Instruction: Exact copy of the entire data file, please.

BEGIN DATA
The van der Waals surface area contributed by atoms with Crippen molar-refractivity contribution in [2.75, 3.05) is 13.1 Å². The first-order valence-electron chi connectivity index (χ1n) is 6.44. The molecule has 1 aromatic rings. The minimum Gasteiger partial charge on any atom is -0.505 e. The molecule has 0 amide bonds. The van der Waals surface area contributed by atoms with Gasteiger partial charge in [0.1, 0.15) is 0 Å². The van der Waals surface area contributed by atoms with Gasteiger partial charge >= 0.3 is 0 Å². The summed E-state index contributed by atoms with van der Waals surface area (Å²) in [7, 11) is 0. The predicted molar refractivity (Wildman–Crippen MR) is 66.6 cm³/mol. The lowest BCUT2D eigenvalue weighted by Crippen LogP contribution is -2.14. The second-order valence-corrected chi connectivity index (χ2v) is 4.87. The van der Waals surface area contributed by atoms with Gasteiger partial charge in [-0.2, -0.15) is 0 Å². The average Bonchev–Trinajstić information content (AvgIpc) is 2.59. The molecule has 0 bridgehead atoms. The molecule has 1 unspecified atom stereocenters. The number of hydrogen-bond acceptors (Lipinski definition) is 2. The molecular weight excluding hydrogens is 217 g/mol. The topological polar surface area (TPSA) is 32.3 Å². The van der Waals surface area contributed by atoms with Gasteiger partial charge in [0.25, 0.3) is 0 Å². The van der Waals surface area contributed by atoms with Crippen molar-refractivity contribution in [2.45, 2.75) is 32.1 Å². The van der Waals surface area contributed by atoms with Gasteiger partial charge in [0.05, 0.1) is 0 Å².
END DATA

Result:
The van der Waals surface area contributed by atoms with Crippen molar-refractivity contribution in [2.75, 3.05) is 13.1 Å². The first-order valence-electron chi connectivity index (χ1n) is 6.44. The molecule has 1 aromatic rings. The minimum Gasteiger partial charge on any atom is -0.505 e. The molecule has 0 amide bonds. The van der Waals surface area contributed by atoms with Gasteiger partial charge in [0.1, 0.15) is 0 Å². The van der Waals surface area contributed by atoms with Gasteiger partial charge >= 0.3 is 0 Å². The summed E-state index contributed by atoms with van der Waals surface area (Å²) in [7, 11) is 0. The predicted molar refractivity (Wildman–Crippen MR) is 66.6 cm³/mol. The lowest BCUT2D eigenvalue weighted by Crippen LogP contribution is -2.14. The second-order valence-corrected chi connectivity index (χ2v) is 4.87. The van der Waals surface area contributed by atoms with Gasteiger partial charge in [-0.2, -0.15) is 0 Å². The average Bonchev–Trinajstić information content (AvgIpc) is 2.59. The molecule has 0 bridgehead atoms. The molecule has 1 unspecified atom stereocenters. The number of hydrogen-bond acceptors (Lipinski definition) is 2. The molecular weight excluding hydrogens is 217 g/mol. The topological polar surface area (TPSA) is 32.3 Å². The van der Waals surface area contributed by atoms with Gasteiger partial charge in [0.25, 0.3) is 0 Å². The van der Waals surface area contributed by atoms with Crippen molar-refractivity contribution in [2.45, 2.75) is 32.1 Å². The van der Waals surface area contributed by atoms with Gasteiger partial charge in [0.05, 0.1) is 0 Å².